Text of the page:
In January 2014, I fell crossing the street. In my defense, it was a damp day that felt like it could either rain or snow, and the streets were already slick with moisture. I was hurrying to cross while I still had the light, and, right as I was in the middle of the road, my right foot shot out from under me. I had slipped on the white paint of the crosswalk, essentially doing an unintended split. My left leg was behind me, and I landed on it, putting all of my weight on my left knee and winding up in a sitting position. The fall hurt, in the way that most falls do. I was scraped and bruised (but mostly embarrassed). But I got myself up, and continued on my way to work, thinking little of it in the days and weeks afterwards.
This fall was one of the signs I missed. Looking backward, it has become clear why I fell. To be fair, at the time, I didn’t know that I was walking around with a benign brain tumor altering my system of balance. The bruises on my knee were low priority compared to diagnosing and addressing my other symptoms, hearing loss and vertigo. Everything in my life became centered on the symptoms of the tumor – symptoms that wouldn’t be diagnosed until two months later.
As badly as the tumor damaged my ability to balance, the surgery to remove it made it worse, albeit temporarily. I needed physical therapy (vestibular rehab) to retrain my brain to balance, which helped me get back on my feet. While I was working on my balance, I noticed a nagging pain in my left knee. I shrugged it off as mere stiffness from having been inactive for so long while recovering. But it didn’t go away and hurt more as I became more active. In the following months, I would start to think that this knee injury was like my brain tumor’s last “screw you”– the final parting shot.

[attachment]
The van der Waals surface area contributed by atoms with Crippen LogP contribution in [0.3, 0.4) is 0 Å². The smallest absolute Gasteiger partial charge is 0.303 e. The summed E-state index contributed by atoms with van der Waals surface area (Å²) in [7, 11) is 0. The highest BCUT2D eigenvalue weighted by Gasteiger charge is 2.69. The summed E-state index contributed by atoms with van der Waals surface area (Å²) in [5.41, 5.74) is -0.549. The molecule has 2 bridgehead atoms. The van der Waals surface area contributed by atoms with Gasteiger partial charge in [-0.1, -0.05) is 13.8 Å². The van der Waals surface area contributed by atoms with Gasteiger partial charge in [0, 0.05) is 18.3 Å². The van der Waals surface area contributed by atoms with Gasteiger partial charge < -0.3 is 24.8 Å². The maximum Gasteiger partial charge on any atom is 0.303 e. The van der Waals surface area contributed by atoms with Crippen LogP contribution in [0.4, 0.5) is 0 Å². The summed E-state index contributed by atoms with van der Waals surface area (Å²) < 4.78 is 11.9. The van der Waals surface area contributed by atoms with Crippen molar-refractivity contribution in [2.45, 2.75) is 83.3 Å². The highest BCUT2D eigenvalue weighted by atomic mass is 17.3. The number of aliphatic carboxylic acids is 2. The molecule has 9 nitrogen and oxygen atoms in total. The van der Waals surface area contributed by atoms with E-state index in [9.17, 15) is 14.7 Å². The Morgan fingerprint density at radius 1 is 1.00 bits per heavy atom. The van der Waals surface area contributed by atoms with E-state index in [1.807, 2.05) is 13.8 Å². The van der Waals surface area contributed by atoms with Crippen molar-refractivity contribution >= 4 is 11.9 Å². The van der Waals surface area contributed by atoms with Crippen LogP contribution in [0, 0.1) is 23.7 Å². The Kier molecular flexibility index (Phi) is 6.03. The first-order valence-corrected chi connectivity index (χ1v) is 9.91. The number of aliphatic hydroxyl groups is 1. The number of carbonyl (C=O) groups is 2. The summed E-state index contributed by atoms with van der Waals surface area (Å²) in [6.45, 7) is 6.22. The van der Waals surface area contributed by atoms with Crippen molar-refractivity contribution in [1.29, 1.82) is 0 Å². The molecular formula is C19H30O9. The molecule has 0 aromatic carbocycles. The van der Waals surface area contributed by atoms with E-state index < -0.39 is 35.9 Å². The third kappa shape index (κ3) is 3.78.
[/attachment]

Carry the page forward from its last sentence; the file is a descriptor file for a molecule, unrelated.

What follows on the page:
Fed up with being sick, I got good at ignoring the discomfort. I wanted so badly to feel like myself again and get back to my normal. The last thing I wanted was something else wrong with me that needed medical attention. So, even though I knew the pain in my knee wasn’t normal, I gritted my teeth and just dealt. It was nearly a year later before I realized my knee pain had gotten much worse. While I can be ostrich-like with my head in the sand when it comes to my health, the knee pain of spring 2015 was something I could no longer ignore.
I started with my primary care provider, who recommended an orthopedic specialist. I had pain in several different parts of my left knee: in the front near the patella (knee cap), along the inside of the joint, and towards the back. This variety of pain sources made it a little more difficult to pinpoint the problem, but I agreed to start with some physical therapy to see if that could help. The PT did help some of the pain, especially along the inside of the knee, which was diagnosed as pes anserine bursitis. Basically, the fluid-filled pad cushioning the bones of my knee was inflamed and tender. Even after the PT, there was still lingering pain in the knee, and it just didn’t feel right, so I asked the orthopedist for an MRI.
The MRI showed a lateral tear in my meniscus. The meniscus is the rubbery cartilage disc that cushions the tibia (shin) from rubbing against the femur (thigh). Typically, meniscus tears are caused by forceful twisting of the knee– exactly what I did when crossing that street. Next to my tear was a bonus cyst, which was adding to the pain. The orthopedist and I concluded that, if physical therapy hadn’t helped enough, the only remaining option was surgery.